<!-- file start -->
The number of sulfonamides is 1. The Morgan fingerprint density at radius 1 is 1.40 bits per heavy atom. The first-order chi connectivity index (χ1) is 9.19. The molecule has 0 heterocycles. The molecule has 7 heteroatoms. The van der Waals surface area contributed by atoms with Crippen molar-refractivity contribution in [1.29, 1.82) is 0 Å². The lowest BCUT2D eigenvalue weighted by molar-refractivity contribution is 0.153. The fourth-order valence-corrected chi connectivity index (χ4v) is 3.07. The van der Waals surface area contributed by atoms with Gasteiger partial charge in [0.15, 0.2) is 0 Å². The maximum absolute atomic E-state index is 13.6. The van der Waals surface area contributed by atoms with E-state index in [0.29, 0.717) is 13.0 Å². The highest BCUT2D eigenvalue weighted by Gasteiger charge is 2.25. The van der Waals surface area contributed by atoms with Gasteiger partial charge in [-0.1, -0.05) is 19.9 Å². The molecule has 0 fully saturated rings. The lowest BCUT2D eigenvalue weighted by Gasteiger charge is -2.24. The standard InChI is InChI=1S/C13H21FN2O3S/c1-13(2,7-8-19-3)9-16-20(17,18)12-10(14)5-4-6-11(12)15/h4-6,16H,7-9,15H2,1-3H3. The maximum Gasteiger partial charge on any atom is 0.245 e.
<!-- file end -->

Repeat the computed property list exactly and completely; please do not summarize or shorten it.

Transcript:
The number of sulfonamides is 1. The Morgan fingerprint density at radius 1 is 1.40 bits per heavy atom. The first-order chi connectivity index (χ1) is 9.19. The molecule has 0 heterocycles. The molecule has 7 heteroatoms. The van der Waals surface area contributed by atoms with Crippen molar-refractivity contribution in [1.29, 1.82) is 0 Å². The lowest BCUT2D eigenvalue weighted by molar-refractivity contribution is 0.153. The fourth-order valence-corrected chi connectivity index (χ4v) is 3.07. The van der Waals surface area contributed by atoms with Gasteiger partial charge in [0.15, 0.2) is 0 Å². The maximum absolute atomic E-state index is 13.6. The van der Waals surface area contributed by atoms with E-state index in [0.29, 0.717) is 13.0 Å². The highest BCUT2D eigenvalue weighted by Gasteiger charge is 2.25. The van der Waals surface area contributed by atoms with Gasteiger partial charge in [-0.1, -0.05) is 19.9 Å². The molecule has 0 fully saturated rings. The lowest BCUT2D eigenvalue weighted by Gasteiger charge is -2.24. The standard InChI is InChI=1S/C13H21FN2O3S/c1-13(2,7-8-19-3)9-16-20(17,18)12-10(14)5-4-6-11(12)15/h4-6,16H,7-9,15H2,1-3H3. The maximum Gasteiger partial charge on any atom is 0.245 e.